Miliband's energy price cap is a brilliant trap for the Tories

The Tories' natural aversion to price controls means they will struggle to support a cap, leaving Miliband free to present Cameron as siding with the companies over the consumers.

After spending the summer telling voters that they're worse off under the Tories, Ed Miliband knew that he needed an emblematic policy that would show them how they'd be better off under Labour. The result, unveiled in his speech, was a pledge to freeze energy prices until 2017. Miliband said: "The next Labour government will freeze gas and electricity prices until the start of 2017. Your bills will be frozen, benefitting millions of families and millions of businesses. That is what I mean by a government that fights for you. That's what I mean when I say: Britain can do better than this."

One senior Labour strategist told me after the speech that the party had focused-grouped the policy and that voter approval was "off the scale". Polling has consistently shown that of every 'cost-of-living' issue, it is energy prices that are the public's greatest concern. With this intervention, Miliband has framed himself as a strong leader prepared to stand up to predatory firms on behalf of the little guy. He noted that "the companies won't like it because it will cost them money" but added: "they have been overcharging people for so long because the market does not work. And we need to press the reset button." The party calculates that the move, which will be backed by legislation in the first month of a Labour government, will save consumers £120 and businesses £1,800.

While the Tories have capped benefits and immigration, Miliband has smartly borrowed this device to show how Labour would tackle the 'cost of living crisis" it has so often bemoaned. The question now is how the Conservaties will respond: will they steal it or kill it? David Cameron has promised action to force firms "to give the lowest tariff to their customers" but this falls well short of Miliband's pledge, and charities and consumer groups warn that it will have little meaningful effect on prices.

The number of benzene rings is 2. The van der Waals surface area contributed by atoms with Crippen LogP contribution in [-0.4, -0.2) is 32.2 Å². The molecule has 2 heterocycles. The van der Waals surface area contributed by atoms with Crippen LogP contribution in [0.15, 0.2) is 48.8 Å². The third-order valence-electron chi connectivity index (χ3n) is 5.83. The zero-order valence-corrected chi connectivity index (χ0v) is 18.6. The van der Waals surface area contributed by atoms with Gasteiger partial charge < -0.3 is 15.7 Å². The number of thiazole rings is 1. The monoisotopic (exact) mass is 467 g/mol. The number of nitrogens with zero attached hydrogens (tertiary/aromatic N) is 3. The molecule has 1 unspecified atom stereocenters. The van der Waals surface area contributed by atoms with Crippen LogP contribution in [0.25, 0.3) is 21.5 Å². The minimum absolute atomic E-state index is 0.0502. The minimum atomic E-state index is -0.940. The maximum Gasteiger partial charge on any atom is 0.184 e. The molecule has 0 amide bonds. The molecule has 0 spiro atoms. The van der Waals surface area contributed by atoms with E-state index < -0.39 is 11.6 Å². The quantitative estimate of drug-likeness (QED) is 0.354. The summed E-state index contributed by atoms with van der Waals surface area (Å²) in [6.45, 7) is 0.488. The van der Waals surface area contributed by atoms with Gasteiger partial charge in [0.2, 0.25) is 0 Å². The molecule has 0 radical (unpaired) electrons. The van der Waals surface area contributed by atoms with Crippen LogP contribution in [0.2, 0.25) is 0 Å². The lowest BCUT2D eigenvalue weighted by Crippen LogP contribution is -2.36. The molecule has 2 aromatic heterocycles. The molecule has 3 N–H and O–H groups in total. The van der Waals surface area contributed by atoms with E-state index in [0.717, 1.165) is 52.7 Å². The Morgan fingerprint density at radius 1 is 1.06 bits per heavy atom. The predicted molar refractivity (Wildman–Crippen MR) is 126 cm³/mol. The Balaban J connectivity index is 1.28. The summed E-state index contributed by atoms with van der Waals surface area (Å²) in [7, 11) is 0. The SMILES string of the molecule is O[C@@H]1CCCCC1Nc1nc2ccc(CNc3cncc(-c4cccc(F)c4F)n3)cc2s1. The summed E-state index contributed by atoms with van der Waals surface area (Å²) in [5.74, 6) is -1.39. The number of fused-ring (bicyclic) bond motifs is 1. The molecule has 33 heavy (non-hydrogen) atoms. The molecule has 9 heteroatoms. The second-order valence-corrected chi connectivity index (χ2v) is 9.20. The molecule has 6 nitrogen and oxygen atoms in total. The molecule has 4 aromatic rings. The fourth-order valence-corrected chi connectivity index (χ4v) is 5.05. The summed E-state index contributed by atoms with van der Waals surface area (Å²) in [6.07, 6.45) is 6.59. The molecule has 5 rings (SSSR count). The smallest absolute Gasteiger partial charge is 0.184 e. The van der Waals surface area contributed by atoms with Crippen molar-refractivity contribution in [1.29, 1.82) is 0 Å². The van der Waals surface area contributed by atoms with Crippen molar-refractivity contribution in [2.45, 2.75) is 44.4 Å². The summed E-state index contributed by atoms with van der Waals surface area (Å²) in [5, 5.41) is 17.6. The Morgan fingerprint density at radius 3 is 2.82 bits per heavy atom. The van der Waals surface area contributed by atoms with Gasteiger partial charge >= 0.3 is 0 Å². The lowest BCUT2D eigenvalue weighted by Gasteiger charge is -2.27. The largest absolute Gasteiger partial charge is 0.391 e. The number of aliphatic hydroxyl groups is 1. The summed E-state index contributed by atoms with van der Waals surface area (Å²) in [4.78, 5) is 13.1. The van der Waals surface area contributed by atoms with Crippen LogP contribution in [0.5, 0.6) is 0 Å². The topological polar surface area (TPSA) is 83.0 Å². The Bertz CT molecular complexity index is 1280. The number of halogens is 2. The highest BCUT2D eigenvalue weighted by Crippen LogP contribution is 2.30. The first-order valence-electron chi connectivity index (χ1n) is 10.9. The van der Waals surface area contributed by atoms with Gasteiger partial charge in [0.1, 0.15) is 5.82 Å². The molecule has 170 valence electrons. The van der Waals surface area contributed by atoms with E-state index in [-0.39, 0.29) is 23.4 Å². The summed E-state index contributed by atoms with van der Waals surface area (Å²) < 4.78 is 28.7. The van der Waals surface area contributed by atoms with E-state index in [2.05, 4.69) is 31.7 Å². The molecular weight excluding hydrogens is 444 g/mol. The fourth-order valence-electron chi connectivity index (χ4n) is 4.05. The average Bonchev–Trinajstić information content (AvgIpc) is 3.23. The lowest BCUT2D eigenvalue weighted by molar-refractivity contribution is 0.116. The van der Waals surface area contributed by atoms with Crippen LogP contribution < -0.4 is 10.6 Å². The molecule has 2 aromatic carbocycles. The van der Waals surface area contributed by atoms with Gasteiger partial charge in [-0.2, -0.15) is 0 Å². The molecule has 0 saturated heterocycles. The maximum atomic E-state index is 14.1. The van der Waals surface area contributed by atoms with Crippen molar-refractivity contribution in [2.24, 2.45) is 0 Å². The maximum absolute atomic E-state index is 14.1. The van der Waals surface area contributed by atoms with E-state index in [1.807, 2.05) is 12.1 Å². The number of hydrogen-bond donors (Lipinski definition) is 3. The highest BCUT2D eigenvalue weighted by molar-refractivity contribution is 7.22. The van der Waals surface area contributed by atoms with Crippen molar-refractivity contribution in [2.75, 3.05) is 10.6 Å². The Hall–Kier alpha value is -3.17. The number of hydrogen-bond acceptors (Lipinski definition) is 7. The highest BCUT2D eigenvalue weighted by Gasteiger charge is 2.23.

So far, the Tory attack machine has responded by claiming that Miliband's commitment to a 2030 decarbonisation target would add £125 to households' energy bills but soon Cameron will be forced to answer the question that Labour will inevitably pose: are you for a cap or against one?

The Tories' natural free-market aversion to price controls means it will be hard for Cameron to support any form of cap, but he will be reluctant to allow Labour to claim that he has taken the side of companies over consumers and again stood up for the "wrong people". At the moment, the Tories' response to Miliband's cap seems to be to change the subject. But as Labour found in the case of welfare and immigration, that is a politically fraught course. With his announcement today, Miliband has set a brilliant trap for Cameron that the Conservatives will struggle to avoid walking into. 

Ed Miliband delivers his speech to the Labour conference in Brighton. Photograph: Getty Images.

George Eaton is political editor of the New Statesman.

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Tony Blair won't endorse the Labour leader - Jeremy Corbyn's fans are celebrating

The thrice-elected Prime Minister is no fan of the new Labour leader. 

Labour heavyweights usually support each other - at least in public. But the former Prime Minister Tony Blair couldn't bring himself to do so when asked on Sky News.

He dodged the question of whether the current Labour leader was the best person to lead the country, instead urging voters not to give Theresa May a "blank cheque". 

If this seems shocking, it's worth remembering that Corbyn refused to say whether he would pick "Trotskyism or Blairism" during the Labour leadership campaign. Corbyn was after all behind the Stop the War Coalition, which opposed Blair's decision to join the invasion of Iraq. 

For some Corbyn supporters, it seems that there couldn't be a greater boon than the thrice-elected PM witholding his endorsement in a critical general election. 

Julia Rampen is the digital news editor of the New Statesman (previously editor of The Staggers, The New Statesman's online rolling politics blog). She has also been deputy editor at Mirror Money Online and has worked as a financial journalist for several trade magazines. 

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